There is no defense against this, other than having the means to quickly destroy the broadcasting powersat. That would be difficult. The only saving grace is that the Chicoms would have to walk the powersat to within an effective attack latitude, something that would take a long time, and couldn’t go unnoticed. But the deep state would likely just deny that anything was amiss, until the moment the destruction began all around us.

      This can’t be allowed to happen.

        1. Latitude is also correct. Like all such plans, they intend to put in GEO, so it would be locked to a particular latitude, almost certainly over China. That would still let them blast anything in east Asia.

          But of course once they’ve got one built, they’d be offering systems to countries around the world as an excuse to station such systems for worldwide coverage.

          Taking out such a system would probably be easy, however, because you could just launch a rocket on a retrograde GTO trajectory with a perigee that intercepts the Earth’s atmosphere, and have it dispense a bunch of BB’s on the way out, shredding the SPS system will only making one return scatter shot at anything in LEO.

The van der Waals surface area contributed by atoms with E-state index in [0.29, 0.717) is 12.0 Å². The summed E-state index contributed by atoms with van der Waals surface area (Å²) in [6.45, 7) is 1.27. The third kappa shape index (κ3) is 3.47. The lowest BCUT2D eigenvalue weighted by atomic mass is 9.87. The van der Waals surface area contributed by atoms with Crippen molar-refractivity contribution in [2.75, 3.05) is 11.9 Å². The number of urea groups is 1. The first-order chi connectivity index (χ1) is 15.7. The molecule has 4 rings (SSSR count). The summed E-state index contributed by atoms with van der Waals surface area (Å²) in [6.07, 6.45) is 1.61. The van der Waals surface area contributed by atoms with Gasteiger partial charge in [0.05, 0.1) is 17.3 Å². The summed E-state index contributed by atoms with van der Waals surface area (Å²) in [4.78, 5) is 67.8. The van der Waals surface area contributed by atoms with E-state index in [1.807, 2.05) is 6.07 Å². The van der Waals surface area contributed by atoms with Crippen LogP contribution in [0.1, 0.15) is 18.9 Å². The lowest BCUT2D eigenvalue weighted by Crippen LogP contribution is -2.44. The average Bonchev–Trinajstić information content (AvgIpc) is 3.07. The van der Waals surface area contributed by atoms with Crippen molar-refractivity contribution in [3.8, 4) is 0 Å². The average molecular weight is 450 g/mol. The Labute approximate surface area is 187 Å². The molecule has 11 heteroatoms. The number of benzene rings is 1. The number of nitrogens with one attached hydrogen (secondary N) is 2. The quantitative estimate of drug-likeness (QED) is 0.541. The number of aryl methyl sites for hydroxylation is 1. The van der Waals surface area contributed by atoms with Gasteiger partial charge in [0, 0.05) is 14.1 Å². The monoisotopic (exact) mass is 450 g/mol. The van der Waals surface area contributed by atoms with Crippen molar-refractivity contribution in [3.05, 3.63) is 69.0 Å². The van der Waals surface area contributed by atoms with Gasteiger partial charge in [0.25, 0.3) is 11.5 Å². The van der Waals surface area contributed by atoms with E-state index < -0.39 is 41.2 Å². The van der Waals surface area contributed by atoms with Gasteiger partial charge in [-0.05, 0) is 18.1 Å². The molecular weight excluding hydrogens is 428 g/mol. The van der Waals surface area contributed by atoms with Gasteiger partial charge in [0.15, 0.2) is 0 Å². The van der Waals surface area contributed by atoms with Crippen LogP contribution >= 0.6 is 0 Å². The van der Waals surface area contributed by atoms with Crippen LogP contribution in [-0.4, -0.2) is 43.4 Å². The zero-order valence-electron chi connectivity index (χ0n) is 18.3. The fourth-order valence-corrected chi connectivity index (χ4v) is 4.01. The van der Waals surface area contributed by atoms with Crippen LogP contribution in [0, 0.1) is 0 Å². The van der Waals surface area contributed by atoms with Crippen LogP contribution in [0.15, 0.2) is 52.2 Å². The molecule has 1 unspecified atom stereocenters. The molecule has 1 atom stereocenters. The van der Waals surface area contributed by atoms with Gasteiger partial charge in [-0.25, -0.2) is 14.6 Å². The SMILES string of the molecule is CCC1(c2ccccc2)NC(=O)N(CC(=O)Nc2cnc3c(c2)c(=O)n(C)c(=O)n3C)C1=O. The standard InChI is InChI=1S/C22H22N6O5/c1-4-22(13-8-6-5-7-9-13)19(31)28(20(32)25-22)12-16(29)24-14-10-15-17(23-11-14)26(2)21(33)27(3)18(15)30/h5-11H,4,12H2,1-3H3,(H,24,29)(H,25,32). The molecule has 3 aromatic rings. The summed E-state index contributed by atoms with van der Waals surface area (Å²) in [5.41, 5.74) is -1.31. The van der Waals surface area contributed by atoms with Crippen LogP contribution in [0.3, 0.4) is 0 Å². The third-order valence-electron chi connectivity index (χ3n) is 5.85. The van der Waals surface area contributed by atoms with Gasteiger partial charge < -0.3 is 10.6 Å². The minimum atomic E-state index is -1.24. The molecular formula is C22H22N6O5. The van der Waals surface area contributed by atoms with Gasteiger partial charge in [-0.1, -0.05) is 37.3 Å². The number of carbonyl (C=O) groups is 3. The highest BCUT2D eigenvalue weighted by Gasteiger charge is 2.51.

1. I’m thinking a much better way to deal with the issue, would require a space treaty modification, or if in an act of self-defense maybe not.

            You redesign the peanut shaped W80 so that the secondary in not encased in a U238 tamper but rather a beryllium one shaped with longitudinal channels in perhaps a more teardrop shape to focus both hard and soft x-rays before it becomes a plasma. It won’t fill space with hazardous debris but by careful energy focus will pretty much destroy any workable junctions in a PV array.

            Such designs were worked out in the 70’s by Sam Cohen but not intended for a focused beam for use in space, Teller near the end of his life touched on that topic as part of the SDI.